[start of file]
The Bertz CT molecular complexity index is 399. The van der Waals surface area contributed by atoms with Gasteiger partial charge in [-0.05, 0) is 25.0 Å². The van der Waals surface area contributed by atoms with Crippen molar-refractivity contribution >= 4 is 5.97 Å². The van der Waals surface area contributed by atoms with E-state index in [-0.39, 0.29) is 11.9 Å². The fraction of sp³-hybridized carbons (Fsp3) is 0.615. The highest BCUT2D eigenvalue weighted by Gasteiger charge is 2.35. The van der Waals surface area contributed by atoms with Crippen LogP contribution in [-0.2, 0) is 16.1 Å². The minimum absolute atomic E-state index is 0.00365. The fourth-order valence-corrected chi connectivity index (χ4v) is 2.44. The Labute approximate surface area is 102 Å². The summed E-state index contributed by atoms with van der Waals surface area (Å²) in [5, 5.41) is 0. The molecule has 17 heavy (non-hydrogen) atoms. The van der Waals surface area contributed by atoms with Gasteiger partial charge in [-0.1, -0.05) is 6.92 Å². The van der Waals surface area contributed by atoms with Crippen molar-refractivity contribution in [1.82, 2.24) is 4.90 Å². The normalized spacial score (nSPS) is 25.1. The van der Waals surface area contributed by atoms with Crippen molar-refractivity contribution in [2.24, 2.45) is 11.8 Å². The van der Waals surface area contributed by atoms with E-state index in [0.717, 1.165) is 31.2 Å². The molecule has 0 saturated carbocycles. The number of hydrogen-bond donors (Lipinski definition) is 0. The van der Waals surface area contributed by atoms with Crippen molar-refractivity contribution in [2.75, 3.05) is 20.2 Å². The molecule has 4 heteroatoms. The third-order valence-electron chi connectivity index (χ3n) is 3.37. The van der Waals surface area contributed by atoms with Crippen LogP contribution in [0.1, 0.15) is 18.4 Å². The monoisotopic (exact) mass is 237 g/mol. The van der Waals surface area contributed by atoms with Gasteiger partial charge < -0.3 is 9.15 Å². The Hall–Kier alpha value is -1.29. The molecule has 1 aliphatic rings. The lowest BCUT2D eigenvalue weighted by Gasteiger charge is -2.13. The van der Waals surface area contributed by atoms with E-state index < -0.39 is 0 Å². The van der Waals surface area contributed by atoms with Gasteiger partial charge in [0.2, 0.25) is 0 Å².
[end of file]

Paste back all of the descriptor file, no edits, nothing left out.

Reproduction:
The Bertz CT molecular complexity index is 399. The van der Waals surface area contributed by atoms with Gasteiger partial charge in [-0.05, 0) is 25.0 Å². The van der Waals surface area contributed by atoms with Crippen molar-refractivity contribution >= 4 is 5.97 Å². The van der Waals surface area contributed by atoms with E-state index in [-0.39, 0.29) is 11.9 Å². The fraction of sp³-hybridized carbons (Fsp3) is 0.615. The highest BCUT2D eigenvalue weighted by Gasteiger charge is 2.35. The van der Waals surface area contributed by atoms with Crippen LogP contribution in [-0.2, 0) is 16.1 Å². The minimum absolute atomic E-state index is 0.00365. The fourth-order valence-corrected chi connectivity index (χ4v) is 2.44. The Labute approximate surface area is 102 Å². The summed E-state index contributed by atoms with van der Waals surface area (Å²) in [5, 5.41) is 0. The molecule has 17 heavy (non-hydrogen) atoms. The van der Waals surface area contributed by atoms with Gasteiger partial charge in [-0.1, -0.05) is 6.92 Å². The van der Waals surface area contributed by atoms with Crippen molar-refractivity contribution in [1.82, 2.24) is 4.90 Å². The normalized spacial score (nSPS) is 25.1. The van der Waals surface area contributed by atoms with Crippen molar-refractivity contribution in [2.24, 2.45) is 11.8 Å². The van der Waals surface area contributed by atoms with E-state index in [0.717, 1.165) is 31.2 Å². The molecule has 0 saturated carbocycles. The number of hydrogen-bond donors (Lipinski definition) is 0. The van der Waals surface area contributed by atoms with Crippen molar-refractivity contribution in [2.75, 3.05) is 20.2 Å². The molecule has 4 heteroatoms. The third-order valence-electron chi connectivity index (χ3n) is 3.37. The van der Waals surface area contributed by atoms with Crippen LogP contribution in [0.1, 0.15) is 18.4 Å². The monoisotopic (exact) mass is 237 g/mol. The van der Waals surface area contributed by atoms with Gasteiger partial charge < -0.3 is 9.15 Å². The Hall–Kier alpha value is -1.29. The molecule has 1 aliphatic rings. The lowest BCUT2D eigenvalue weighted by Gasteiger charge is -2.13. The van der Waals surface area contributed by atoms with E-state index < -0.39 is 0 Å². The van der Waals surface area contributed by atoms with Gasteiger partial charge in [0.2, 0.25) is 0 Å².